Baby Boomer divorce rates continue to be above the average with one in every four divorces occurring in this age group. When I first wrote about so-called “grey divorce” (also referred to as ‘gray divorce’) in 2012, the overall divorce rate was going down, while the rate of divorce for people born between 1946 and 1964 already had a divorce rate triple that of their parents.
In 2019, those statistics are holding true. Grey divorce is a divorce that occurs after the age of 50. While the divorce rate across all age groups holds steady, the number of 50+ aged grey divorces in the United States has recently dramatically increased and today 1 in 4 people are going through grey divorce.
Grey divorce expert Jocelyn Elise Crowley states,
“the motivations behind those seeking a grey divorce do not have a lot to do with couples simply wanting to spread their wings because they are no longer fulfilled, or ‘hippies gone wild’. Instead, this mid-life population takes splitting up very seriously…”
Older adults who are divorcing need to be aware that there are alternatives to traditional court divorces. These divorcing couples have full, multi-layered lives that need to be protected, even if their marriage ends. Many have adult children and grandchildren, a portfolio of assets that include real estate, different investments, and retirement accounts, and positions of respect in their community and workplace. Divorcing with dignity and maintaining their privacy is important because they know that how they divorce will have an impact on more than just the two of them.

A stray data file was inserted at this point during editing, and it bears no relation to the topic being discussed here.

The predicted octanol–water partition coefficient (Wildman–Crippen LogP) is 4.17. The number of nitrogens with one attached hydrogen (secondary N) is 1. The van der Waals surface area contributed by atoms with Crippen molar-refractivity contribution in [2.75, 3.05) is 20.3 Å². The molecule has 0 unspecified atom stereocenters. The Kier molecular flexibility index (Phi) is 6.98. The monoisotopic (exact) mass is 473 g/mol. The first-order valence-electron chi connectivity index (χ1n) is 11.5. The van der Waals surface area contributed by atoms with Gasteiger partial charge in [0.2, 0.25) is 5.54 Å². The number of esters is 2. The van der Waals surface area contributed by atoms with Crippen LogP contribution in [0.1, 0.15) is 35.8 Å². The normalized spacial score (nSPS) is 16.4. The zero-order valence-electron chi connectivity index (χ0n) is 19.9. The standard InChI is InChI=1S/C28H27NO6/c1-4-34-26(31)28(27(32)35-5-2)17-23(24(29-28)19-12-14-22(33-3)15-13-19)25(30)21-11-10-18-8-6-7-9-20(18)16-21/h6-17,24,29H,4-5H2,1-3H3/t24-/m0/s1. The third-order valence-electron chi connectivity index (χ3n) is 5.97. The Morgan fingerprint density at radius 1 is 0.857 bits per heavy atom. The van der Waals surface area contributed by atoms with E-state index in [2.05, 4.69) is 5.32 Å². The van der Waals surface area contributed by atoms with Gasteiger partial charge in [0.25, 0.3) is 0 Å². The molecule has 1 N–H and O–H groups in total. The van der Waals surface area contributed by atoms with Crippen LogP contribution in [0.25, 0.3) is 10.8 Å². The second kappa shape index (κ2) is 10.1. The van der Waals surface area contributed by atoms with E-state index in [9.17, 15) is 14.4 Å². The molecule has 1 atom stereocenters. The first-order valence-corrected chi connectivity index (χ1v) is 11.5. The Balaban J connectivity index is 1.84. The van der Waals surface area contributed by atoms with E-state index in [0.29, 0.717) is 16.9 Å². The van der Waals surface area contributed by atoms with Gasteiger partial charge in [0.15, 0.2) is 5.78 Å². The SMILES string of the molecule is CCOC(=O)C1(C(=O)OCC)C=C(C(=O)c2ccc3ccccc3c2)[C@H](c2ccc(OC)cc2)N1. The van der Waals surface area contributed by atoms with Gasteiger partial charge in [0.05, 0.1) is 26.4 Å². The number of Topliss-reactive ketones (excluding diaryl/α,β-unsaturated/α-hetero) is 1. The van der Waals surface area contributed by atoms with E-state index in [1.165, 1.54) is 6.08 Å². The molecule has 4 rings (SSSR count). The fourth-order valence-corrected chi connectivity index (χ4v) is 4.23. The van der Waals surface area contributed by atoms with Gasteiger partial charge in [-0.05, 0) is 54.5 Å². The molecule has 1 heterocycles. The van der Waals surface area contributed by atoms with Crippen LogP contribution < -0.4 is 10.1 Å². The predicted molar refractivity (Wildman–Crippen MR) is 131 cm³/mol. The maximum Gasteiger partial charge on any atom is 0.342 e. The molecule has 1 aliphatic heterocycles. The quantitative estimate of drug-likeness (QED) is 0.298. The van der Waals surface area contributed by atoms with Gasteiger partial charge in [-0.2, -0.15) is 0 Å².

In our mediation and family law practice, we help couples going through divorce avoid the public spectacle and expense of a traditional, litigated divorce. This is particularly important in cases of grey divorce. Collaborative divorce and divorce mediation are more sensible processes for older adults who are ending their marriages.
These couples often look at their marriage without regret and want to end their marriage in as amicable a way as possible:
- They want to respect the person they were married to.
- They want to be able to jointly attend and celebrate family events and gatherings.
- They want to ensure their financial security.
- They want to contain costs associated with the divorce.
- They want to maintain their privacy and don’t want to air their ‘dirty laundry’ in public.
Baby boomers want to divorce with dignity. By keeping their divorces out of court and using processes such as mediation and collaborative divorce, they can navigate their divorce in a way that respects the life they built together and allows them to each move forward with as much emotional and financial security as possible.
Later-in-life divorce can be challenging. A collaborative divorce or mediation team approach makes financial sense and is the best way to negotiate an amicable divorce that preserves your dignity. If you would like to discuss how to end your marriage in a non-adversarial way without litigation, contact Vacca Law & Mediation.